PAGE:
When Can Police Search My Stuff?
There’s a lot about search and seizure law I can’t fit into a post. Heck, there’s enough that they teach entire classes for a semester at law school. But I wanted to give a primer on police searches and seizures because I believe an informed public is a safe one.
The fourth and fourteenth amendments to the constitution guarantee that citizens should be free from unlawful search and seizure. This is basically your right to privacy. Whether it is your house, your car, or your person, you have the right to be free from anyone invading your privacy, including police.
So why do cops pat me down, or search my car, or raid my house?
Lets take a look at a few different ways the police can search you (or your stuff.)
If a cop wants to search a car or a house, they need a warrant. That’s it. There are exceptions to the warrant requirement, to be covered next, but this is nonetheless the absolute truth. There is a presumption that a search done without a warrant is illegal.
A warrant is obtained by an officer who believes probable cause exists that a crime is being (or has been) committed. They draft the required paperwork, take it to a judge for review and signature, and then the warrant is signed. The warrant is a court order allowing the police to do whatever is written on there. Anything found as a result of the warrant will become evidence and will be completely admissible in court. Yes, there are ways to undercut a warrant. But that’s a post for a different day.
There are times when the law says “we want you to get a warrant but, because the circumstances might render a warrant impractical, we will let you search anyway.”
Exigent means emergency, which means under life saving circumstances. So if an officer is in hot pursuit of an escaped felon who runs into a house, a warrant isn t required to follow that felon into the house. When they’re running through the house they happen to see your cocaine cutting operation. You’re in trouble.
Search Incident to Lawful Arrest
If you’re being arrested, anything on your person is fair game to be found without a warrant. The arrest must be valid under law. For the search to be valid, an officer must articulate probable cause that the person committed a crime prior to the search of the person. The search of a person under arrest is subject to the areas under that person s immediate control.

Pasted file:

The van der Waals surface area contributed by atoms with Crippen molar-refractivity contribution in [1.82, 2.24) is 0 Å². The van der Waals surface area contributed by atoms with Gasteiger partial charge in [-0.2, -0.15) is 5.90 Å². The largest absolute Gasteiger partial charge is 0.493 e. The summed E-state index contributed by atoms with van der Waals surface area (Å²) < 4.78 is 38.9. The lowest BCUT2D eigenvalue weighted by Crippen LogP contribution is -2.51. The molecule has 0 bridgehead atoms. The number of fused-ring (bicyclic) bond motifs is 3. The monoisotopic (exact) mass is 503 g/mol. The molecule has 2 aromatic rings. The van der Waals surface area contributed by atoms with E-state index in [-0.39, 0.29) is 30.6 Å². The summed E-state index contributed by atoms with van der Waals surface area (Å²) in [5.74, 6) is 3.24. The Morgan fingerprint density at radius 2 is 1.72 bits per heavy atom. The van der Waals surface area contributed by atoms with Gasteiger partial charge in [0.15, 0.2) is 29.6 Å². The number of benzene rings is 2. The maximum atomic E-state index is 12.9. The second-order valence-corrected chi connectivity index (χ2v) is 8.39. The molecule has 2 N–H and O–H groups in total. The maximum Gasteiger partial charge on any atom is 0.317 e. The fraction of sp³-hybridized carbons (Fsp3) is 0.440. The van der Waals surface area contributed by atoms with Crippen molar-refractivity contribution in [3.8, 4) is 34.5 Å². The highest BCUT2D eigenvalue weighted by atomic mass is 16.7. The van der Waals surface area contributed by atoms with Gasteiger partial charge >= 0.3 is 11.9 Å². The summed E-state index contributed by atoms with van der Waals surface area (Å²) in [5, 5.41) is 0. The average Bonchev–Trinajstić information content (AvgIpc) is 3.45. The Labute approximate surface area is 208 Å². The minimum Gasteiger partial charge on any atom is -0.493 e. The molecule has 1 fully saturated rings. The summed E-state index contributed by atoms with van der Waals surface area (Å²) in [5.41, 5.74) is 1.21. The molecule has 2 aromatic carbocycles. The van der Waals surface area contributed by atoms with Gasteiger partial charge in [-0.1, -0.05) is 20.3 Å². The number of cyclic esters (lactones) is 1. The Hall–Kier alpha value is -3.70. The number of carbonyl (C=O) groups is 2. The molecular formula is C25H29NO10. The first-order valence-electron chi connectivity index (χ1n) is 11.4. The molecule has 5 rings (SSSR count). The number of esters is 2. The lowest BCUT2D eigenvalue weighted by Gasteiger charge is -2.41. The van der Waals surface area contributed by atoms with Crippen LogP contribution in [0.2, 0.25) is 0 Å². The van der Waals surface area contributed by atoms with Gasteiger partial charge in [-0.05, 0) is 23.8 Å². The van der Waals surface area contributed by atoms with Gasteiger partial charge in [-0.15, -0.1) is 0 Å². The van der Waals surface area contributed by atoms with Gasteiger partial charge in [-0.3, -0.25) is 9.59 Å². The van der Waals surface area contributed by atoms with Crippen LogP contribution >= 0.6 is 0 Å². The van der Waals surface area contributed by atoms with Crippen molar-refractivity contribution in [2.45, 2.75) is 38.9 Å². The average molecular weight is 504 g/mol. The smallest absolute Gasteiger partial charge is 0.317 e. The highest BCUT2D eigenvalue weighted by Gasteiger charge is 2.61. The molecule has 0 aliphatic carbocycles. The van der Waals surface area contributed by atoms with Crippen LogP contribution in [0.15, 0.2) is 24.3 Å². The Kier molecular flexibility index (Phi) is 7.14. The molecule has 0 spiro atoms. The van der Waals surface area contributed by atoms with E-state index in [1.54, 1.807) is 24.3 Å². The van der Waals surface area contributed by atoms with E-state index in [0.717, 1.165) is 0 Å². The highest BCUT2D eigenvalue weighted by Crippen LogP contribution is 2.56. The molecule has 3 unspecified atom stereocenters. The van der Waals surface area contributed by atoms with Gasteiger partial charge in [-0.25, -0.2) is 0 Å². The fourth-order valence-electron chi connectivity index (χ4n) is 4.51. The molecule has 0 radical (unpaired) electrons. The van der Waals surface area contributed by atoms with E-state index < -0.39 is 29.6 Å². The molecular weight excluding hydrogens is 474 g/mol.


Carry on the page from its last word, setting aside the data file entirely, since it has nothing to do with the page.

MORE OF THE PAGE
If police ask “do you mind if we search your car?” and you say “go ahead,” then you have just consented to police searching your vehicle. Anything they find will be fully admissible in court because they did not violate your rights. You let them.
Same goes for searching your house, your wallet, anything. If police are asking permission to search you, it’s because they do not have the lawful authority to do so . I’ve had cases where the cops say things like “look, we know you have [insert something illegal] so if you cooperate now and let me search your purse, we will go easy on you.” But they did not mean that. They searched. They found syringes. And they charged my client with a crime. So where was the benefit? All because she consented to the search. She handed them the evidence.
In addition, there are several legal issues officers must overcome when conducting interviews, interrogating and taking statements and confessions, including:
1. Who can consent to a search;
2. What constitutes voluntarily consent; and
3. What limitations does the law impose on those conducting the search.
If an officer is lawfully in a place and sees contraband, stolen property or other evidence of a crime, the officer can seize it without a search warrant. If you leave it out in the open for anyone to see, you’ve waived your right to privacy.
People turn over found property to the police. Anything considered abandoned can be inspected in order for police to determine whether it’s safe or how to locate the owner. If you left your property somewhere, intentionally or not, you’ve waived your right to privacy as to that item.
Impounded Vehicles Inventory
Police tow cars all the time. As long as they are lawfully towing the vehicle (which is a complex issue by itself), then impounded vehicles may be searched and inventoried using the standard police procedures to secure the vehicles and its contents. Anything found during a valid inventory search can be admissible in court. An inventory search cannot be used as a pretext for discovering incriminating evidence.
Motor Vehicle Exception
There’s a lot of varying caselaw on searching vehicles. Basically, in Arizona v. Gant the Supreme Court said that police can search a vehicle when they have probable cause to believe that evidence of the crime they’re investigating will be found in the vehicle. If a driver is stopped for driving while suspended, a subsequent search will not be valid under the motor vehicle exception because there is no physical evidence of this crime reasonably anticipated from a search.